Posted by on Aug 7, 2013 in General, Seasonal | 0 comments

Most homes have a Humidifier built onto the side of the furnace.  Recently there is new information that this type of humidifier is affecting both Air Quality and Furnace Life. Furnace mounted Humidifiers put moisture directly into your heating ducts. This moisture needs to be much higher in the ducts in order to control the humidity in your home. Moisture in the ducts, combined with dust and heat, promotes mold growth.  Once you have mold in your ducts, that mold is being blown around your home every time your furnace turns on. This same moisture is also blowing across the Heat Exchanger in your furnace.  This promotes rust and will shorten the life of the heat exchanger. Adding humidity to your home during the cold winter months, prevents dry skin and shocks and helps us feel more comfortable.  Wood flooring and furniture also benefit from having the right level of humidity during the winter (35% to 40%).  I recommend you purchase a console humidifier and place it in a central location on the main floor of your home.  These units require filling with water on a regular basis so it will be top of mind and you are more likely to take the proper steps to maintain this type of humidifier.  For more information follow this link to learn some tips on how to manage your humidity. I recently came across an article that explains the dangers in greater detail: Central Humidifier Dangers Humidifiers can cause various diseases. The young, elderly and infirm may be particularly at risk to contamination from airborne pollutants such as bacteria and fungi. These can grow in humidifiers and get into the air by way of the vapor where it can be breathed in. Some of the more common diseases and pathogens transmitted by humidifiers are: Legionnaires’ disease. Health problems caused by this disease range from flu-like symptoms to serious infections. This problem is generally more prevalent with portable humidifiers because they draw standing water from a tank in which bacteria and fungi can grow; Thermophilic actinomycetes. These bacteria thrive at temperatures of 113° to 140° F and can cause hypersensitivity pneumonitis, which is an inflammation of the lungs; and “Humidifier fever,” which is a mysterious and short-lived, flu-like illness marked by fever, headache, chills and malaise, but without prominent pulmonary symptoms. It normally subsides within 24 hours without residual effects. Other problems associated with humidifiers include: Accumulation of white dust from minerals in the water.   These minerals may be released in the mist from the humidifier and settle as fine white dust that may be small enough to enter the lungs. The health effects of this dust depend on the types and amounts of dissolved minerals. It is unclear whether these minerals cause any serious health problems; Moisture damage due to condensation. Condensed water from over-humidified air will appear on the interior surfaces of windows and other relatively cool surfaces. Excessive moisture on windows can damage windowpanes and walls, but a more serious issue is caused when moisture collects on the inner surfaces of exterior walls. Moisture there      can ruin insulation and rot the wall, and cause peeling, cracking or blistering of the paint; and accumulation of mold.  This organic substance grows readily in moist environments, such as a home moistened by an over-worked humidifier. Mold can be hazardous to people with compromised immune systems. This article makes a reference to portable humidifiers being a concern.  Like anything maintenance is the key.  Cleaning your humidifier on a frequent basis is a critical...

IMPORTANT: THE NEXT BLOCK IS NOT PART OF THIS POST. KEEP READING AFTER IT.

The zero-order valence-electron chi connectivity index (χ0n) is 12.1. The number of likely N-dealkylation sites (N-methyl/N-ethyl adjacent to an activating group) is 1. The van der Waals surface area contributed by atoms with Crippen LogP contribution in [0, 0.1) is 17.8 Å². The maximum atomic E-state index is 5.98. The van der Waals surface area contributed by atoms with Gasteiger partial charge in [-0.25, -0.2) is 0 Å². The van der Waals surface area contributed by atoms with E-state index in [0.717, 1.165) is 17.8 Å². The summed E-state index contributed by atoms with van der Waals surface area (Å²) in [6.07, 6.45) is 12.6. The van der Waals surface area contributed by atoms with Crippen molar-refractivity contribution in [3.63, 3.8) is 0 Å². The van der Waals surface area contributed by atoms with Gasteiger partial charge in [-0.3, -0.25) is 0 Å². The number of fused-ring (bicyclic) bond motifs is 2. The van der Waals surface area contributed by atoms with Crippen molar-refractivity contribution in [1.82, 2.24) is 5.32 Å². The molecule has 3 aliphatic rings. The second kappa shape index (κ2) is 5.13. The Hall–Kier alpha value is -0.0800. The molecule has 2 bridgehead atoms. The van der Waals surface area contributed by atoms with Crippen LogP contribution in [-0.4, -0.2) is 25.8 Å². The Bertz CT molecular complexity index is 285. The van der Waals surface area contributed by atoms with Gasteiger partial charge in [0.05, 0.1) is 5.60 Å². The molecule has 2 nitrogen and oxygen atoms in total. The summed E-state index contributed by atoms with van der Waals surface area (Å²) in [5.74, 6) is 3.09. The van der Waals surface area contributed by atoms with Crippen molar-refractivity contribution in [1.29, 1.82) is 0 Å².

Read More